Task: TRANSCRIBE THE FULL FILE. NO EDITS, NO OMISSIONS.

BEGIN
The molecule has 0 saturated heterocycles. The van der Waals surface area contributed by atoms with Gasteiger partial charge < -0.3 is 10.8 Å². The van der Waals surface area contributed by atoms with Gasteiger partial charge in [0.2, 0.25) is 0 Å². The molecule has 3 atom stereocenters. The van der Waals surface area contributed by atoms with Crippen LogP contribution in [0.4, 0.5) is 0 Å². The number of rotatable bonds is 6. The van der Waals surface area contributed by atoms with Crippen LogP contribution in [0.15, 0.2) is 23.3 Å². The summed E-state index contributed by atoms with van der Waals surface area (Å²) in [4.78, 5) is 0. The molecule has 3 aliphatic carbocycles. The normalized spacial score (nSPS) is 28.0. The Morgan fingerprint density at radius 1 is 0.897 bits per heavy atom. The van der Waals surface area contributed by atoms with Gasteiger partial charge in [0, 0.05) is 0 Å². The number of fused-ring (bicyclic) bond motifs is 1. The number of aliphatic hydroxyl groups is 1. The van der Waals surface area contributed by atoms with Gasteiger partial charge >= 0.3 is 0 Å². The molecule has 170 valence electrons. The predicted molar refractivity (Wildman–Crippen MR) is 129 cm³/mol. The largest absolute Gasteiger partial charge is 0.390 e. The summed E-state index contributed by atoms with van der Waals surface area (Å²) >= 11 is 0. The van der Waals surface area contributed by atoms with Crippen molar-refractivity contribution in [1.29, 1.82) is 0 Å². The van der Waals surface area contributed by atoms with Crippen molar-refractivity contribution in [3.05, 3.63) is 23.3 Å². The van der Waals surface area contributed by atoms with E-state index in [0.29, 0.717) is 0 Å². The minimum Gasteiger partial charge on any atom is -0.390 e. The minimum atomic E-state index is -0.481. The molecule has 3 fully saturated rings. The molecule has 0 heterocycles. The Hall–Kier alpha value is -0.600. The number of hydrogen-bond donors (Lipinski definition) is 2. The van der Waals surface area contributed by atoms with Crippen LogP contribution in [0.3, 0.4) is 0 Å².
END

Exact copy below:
The molecule has 0 saturated heterocycles. The van der Waals surface area contributed by atoms with Gasteiger partial charge < -0.3 is 10.8 Å². The van der Waals surface area contributed by atoms with Gasteiger partial charge in [0.2, 0.25) is 0 Å². The molecule has 3 atom stereocenters. The van der Waals surface area contributed by atoms with Crippen LogP contribution in [0.4, 0.5) is 0 Å². The number of rotatable bonds is 6. The van der Waals surface area contributed by atoms with Crippen LogP contribution in [0.15, 0.2) is 23.3 Å². The summed E-state index contributed by atoms with van der Waals surface area (Å²) in [4.78, 5) is 0. The molecule has 3 aliphatic carbocycles. The normalized spacial score (nSPS) is 28.0. The Morgan fingerprint density at radius 1 is 0.897 bits per heavy atom. The van der Waals surface area contributed by atoms with Gasteiger partial charge in [0, 0.05) is 0 Å². The number of fused-ring (bicyclic) bond motifs is 1. The number of aliphatic hydroxyl groups is 1. The van der Waals surface area contributed by atoms with Gasteiger partial charge >= 0.3 is 0 Å². The molecule has 170 valence electrons. The predicted molar refractivity (Wildman–Crippen MR) is 129 cm³/mol. The largest absolute Gasteiger partial charge is 0.390 e. The summed E-state index contributed by atoms with van der Waals surface area (Å²) >= 11 is 0. The van der Waals surface area contributed by atoms with Crippen molar-refractivity contribution in [1.29, 1.82) is 0 Å². The van der Waals surface area contributed by atoms with Crippen molar-refractivity contribution in [3.05, 3.63) is 23.3 Å². The van der Waals surface area contributed by atoms with E-state index in [0.29, 0.717) is 0 Å². The minimum Gasteiger partial charge on any atom is -0.390 e. The minimum atomic E-state index is -0.481. The molecule has 3 fully saturated rings. The molecule has 0 heterocycles. The Hall–Kier alpha value is -0.600. The number of hydrogen-bond donors (Lipinski definition) is 2. The van der Waals surface area contributed by atoms with Crippen LogP contribution in [0.3, 0.4) is 0 Å².